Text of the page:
The museum is a storehouse of cameos, Roman beads, turquoise glazed pottery, amphora jars, ancient coins and details of a wharf that was unearthed eight years ago. An assortment of botanical shrubbery, including cardamom, rice, pepper, lentil, areca nut, and resins was inexplicably preserved in the water-logged area of this wharf. I walk the length of the hall, scanning the monochrome glass objects that are identified as pieces from Roman gaming counters. Sugandha with her habitual quizzical expression lectures the junior Bengali archaeologist about Malabathron, an aromatic plant that was a prime export item back in those days. A display board documents the 2007 Pattanam excavation that exposed a canoe which was carbon dated back to the first century BCE.

Apart from what has been recovered and recorded, the walls also display works of art inspired by Muziris. G Ajit Kumar’s artwork of the port city, reminiscent of Pieter Bruegel Elder’s paintings, captures men who go about their chores while their boats stay anchored to the brick wharf. There is also Riyas Komu’s sculpture in wood of a Roman goddess.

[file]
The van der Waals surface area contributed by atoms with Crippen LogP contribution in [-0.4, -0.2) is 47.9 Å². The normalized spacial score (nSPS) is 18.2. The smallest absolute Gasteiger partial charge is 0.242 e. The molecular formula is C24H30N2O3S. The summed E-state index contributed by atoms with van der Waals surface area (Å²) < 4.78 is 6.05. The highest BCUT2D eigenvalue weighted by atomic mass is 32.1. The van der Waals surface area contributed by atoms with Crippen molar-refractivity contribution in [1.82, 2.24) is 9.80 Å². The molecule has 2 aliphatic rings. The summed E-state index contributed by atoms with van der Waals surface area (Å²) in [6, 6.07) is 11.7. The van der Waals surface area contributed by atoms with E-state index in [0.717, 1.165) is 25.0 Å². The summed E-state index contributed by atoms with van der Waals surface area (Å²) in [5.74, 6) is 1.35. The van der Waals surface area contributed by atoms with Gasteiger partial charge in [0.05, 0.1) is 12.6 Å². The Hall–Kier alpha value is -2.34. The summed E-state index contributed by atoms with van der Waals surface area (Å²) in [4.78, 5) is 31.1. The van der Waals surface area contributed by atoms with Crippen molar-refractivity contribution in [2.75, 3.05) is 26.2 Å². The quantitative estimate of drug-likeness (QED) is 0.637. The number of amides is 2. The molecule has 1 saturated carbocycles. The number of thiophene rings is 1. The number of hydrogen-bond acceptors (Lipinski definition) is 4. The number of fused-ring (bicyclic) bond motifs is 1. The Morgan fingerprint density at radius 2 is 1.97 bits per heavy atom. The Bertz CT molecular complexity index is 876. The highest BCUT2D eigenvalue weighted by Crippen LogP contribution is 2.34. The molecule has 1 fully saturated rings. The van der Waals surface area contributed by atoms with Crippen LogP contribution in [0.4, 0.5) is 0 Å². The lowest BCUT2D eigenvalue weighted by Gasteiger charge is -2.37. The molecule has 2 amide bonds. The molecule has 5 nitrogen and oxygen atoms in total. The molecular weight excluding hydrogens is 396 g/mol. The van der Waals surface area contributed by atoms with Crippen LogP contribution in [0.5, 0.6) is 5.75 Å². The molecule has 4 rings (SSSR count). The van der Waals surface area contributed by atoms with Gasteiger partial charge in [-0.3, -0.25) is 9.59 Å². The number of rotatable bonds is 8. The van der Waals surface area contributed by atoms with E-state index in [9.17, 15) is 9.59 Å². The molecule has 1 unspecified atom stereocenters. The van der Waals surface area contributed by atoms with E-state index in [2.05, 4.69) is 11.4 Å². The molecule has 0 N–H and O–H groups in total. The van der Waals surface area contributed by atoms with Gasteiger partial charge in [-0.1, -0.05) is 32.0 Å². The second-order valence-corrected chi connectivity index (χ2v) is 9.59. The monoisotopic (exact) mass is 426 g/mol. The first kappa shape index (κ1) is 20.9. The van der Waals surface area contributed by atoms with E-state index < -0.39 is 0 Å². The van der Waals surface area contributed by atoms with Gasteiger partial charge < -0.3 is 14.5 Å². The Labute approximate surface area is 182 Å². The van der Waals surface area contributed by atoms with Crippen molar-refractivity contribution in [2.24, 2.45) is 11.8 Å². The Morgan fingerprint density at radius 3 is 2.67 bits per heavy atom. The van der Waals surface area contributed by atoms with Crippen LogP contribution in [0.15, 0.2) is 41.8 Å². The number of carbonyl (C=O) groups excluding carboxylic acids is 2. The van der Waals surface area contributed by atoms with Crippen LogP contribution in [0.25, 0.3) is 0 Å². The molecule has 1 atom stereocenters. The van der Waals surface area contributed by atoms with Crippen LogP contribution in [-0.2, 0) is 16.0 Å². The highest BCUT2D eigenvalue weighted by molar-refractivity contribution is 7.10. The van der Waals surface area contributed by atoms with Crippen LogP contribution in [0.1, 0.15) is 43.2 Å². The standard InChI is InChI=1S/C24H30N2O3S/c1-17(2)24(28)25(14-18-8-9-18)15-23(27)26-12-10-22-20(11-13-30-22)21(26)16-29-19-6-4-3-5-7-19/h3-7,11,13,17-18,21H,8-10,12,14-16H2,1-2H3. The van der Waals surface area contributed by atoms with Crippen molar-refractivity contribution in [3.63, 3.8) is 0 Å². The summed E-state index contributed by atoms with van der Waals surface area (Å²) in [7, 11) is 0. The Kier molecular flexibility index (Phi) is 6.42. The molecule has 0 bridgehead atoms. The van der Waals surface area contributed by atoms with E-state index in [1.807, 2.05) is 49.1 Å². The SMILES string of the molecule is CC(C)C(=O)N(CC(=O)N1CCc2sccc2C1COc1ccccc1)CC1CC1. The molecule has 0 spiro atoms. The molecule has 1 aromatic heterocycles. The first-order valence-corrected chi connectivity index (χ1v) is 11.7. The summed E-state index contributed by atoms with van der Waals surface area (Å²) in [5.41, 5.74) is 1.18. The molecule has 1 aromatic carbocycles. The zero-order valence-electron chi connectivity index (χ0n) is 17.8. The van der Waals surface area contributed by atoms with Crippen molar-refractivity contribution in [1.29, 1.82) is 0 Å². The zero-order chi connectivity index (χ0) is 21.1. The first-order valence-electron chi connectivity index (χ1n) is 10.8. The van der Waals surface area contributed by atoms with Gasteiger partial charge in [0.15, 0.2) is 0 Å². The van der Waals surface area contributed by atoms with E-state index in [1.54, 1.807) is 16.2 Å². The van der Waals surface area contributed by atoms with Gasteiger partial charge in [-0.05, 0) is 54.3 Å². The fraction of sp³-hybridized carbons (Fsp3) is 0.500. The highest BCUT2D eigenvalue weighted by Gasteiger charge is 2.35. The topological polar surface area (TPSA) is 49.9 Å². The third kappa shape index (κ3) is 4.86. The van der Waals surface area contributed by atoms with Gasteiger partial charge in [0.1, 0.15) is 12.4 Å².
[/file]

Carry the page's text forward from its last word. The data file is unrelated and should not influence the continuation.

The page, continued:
A tea stall at Kodungallur offers a break to mull over all of it. The shop, which was called Ganapati until a year ago, now has a new name: Muziris tea stall. Calvino writes ‘Arriving at each new city, the traveler finds again a past of his that he did not know he had.’

Here in Kodungallur, local inhabitants are learning of a past they weren’t aware of. The entire route throughout Kodungallur is sprinkled with hotels, clubs and ventures with Muziris in its name. Here history is tourism, tourism is responsibility, and responsibility a business. It is all interchangeable. An entire town waits with tea brewing on stoves, clean white sheets and freshly tarred roads for visitors to come learn of a lost city beneath their feet.

(Akshaya Pillai is a freelance journalist based in Thiruvananthapuram)